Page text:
Peck also called out Pfizer CEO Albert Bourla directly:
Bourla is a globalist leech. He collects a $21 million salary from a company that’s killing everyday Americans with addictive drugs at a faster rate than any South American cartel. In a nation that welcomed him, he uses his position to stomp on our civil liberties and spin the revolving door faster. And he is using shareholder money to finance his free trips to Davos where he advances the transhumanist agenda.
In addition, Peck attempted to ask Bourla a question about Pfizer’s involvement with the World Economic Forum’s transhumanism agenda. However, Pfizer did not provide investors with the ability to ask live questions until the official Q&A session was over, with Pfizer investor relations telling Bourla that no live questions had been received. The online window to submit questions was then opened, unannounced, for less than 30 seconds during Bourla’s closing remarks, but despite Peck submitting his question twice during that window, his question was ignored.
“It’s uncommon for there to be no questions at all at a shareholder meeting, especially at the meeting of a massive corporation like Pfizer,” Peck noted afterwards. “Perhaps it was an honest mistake on their part, but it wouldn’t surprise me if it was an intentional ‘mistake’ instead. Either way – incompetence or malice – Pfizer has yet again failed to fulfill its responsibility to its shareholders.”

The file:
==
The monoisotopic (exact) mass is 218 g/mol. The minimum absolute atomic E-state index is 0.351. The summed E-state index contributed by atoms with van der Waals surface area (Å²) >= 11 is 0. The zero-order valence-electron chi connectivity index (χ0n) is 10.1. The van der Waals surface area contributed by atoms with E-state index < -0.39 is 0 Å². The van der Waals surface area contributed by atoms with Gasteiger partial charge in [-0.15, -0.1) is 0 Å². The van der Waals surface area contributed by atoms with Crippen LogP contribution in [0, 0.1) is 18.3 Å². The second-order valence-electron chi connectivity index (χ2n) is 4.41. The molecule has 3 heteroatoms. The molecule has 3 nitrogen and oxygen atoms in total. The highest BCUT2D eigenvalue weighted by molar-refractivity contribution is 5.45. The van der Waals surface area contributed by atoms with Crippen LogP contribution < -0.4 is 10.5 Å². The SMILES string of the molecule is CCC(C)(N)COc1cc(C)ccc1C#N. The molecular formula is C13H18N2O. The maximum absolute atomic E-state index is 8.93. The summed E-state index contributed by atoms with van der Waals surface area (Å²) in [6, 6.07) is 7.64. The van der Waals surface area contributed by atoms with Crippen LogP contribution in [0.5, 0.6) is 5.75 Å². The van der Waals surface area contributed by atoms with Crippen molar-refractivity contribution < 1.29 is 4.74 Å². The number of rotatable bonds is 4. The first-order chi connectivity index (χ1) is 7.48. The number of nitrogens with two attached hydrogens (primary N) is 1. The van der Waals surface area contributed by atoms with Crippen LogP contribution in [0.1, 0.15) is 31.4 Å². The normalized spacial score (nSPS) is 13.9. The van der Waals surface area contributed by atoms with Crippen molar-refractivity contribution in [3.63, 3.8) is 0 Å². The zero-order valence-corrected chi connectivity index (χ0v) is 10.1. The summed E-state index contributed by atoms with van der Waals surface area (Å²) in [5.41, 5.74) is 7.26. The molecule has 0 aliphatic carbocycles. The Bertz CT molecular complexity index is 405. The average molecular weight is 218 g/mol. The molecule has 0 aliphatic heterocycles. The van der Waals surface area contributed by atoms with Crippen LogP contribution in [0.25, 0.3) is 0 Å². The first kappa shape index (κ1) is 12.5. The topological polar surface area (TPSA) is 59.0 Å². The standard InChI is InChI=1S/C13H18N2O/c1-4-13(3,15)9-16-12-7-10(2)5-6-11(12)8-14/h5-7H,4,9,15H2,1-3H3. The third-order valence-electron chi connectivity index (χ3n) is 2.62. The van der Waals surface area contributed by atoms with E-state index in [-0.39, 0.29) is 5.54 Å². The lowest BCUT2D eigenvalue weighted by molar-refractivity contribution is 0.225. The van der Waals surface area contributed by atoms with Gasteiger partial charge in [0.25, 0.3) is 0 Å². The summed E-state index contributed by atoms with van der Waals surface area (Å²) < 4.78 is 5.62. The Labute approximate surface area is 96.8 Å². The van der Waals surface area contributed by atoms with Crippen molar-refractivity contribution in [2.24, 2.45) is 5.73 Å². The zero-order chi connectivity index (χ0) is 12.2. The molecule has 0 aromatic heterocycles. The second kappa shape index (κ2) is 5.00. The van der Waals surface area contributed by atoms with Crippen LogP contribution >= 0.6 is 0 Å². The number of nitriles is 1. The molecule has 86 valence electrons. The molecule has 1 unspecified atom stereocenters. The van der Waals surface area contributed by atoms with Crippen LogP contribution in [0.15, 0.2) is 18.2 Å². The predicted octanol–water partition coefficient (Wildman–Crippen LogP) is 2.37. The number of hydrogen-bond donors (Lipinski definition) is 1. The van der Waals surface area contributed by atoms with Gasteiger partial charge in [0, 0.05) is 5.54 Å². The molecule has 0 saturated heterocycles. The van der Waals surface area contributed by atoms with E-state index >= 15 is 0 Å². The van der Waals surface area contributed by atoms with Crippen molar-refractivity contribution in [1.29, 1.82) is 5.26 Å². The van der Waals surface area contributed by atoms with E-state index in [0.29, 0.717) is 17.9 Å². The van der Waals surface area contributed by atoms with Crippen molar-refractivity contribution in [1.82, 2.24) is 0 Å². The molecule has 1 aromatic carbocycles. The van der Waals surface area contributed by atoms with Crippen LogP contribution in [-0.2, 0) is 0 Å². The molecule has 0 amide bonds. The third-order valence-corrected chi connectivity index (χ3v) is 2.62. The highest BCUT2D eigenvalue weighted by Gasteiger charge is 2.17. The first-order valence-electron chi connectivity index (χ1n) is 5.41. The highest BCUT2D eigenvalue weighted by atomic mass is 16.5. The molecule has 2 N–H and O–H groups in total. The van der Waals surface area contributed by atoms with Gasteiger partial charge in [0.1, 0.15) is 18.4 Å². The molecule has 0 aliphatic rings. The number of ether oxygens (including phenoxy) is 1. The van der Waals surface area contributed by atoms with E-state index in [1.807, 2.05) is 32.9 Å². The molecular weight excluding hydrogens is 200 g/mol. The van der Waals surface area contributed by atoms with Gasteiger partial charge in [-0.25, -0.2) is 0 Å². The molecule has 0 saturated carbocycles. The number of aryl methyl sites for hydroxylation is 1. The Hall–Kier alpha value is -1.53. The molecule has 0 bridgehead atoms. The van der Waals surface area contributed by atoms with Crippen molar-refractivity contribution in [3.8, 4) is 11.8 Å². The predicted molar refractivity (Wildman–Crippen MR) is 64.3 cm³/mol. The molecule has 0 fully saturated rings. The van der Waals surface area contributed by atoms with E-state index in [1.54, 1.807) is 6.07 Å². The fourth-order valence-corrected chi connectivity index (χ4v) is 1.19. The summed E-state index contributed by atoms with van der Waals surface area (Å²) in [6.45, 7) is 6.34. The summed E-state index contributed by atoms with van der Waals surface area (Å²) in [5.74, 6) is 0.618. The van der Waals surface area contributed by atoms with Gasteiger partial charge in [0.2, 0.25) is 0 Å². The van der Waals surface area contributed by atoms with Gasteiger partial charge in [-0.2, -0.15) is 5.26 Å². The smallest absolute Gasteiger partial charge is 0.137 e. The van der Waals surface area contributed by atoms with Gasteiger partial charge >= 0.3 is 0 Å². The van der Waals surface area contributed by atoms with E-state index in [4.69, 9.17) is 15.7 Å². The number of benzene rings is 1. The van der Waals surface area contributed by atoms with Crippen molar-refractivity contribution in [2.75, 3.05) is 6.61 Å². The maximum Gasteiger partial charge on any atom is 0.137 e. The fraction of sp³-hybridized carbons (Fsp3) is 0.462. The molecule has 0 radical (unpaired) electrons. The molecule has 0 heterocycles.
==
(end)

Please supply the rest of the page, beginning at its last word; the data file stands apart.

Peck’s full statement in support of Item 5, as prepared for delivery, can be read here. The audio of his presentation can be heard here. Item 5, and Pfizer’s response to it, can be found on pages 79-80 of the company’s proxy statement. The proposal was not approved.
At the shareholder meeting of another pharmaceutical giant, Johnson & Johnson, FEP Program Coordinator Sarah Rehberg presented Item 6, which requested that the Board of Directors commission a racial equity audit analyzing the company’s impacts on civil rights, equity, diversity and inclusion, and the impacts of those issues on the company’s business.
“Our proposal seeks to ensure that all employees – not just those deemed diverse by the company – feel included and receive equal treatment when it comes to workplace dynamics and career advancement,” Rehberg said at the meeting, which was held virtually.
Rehberg questioned how the company’s Diversity, Equity and Inclusion (DEI) policies comport with its nondiscrimination policies
[P]rogress on DEI goals is a consideration when it comes to the company’s compensation and benefits program. It is difficult to therefore reconcile the company’s DEI policy with its nondiscrimination policy, when it attaches financial incentives to necessarily suppressing the advancement of those the company deems “non-diverse.”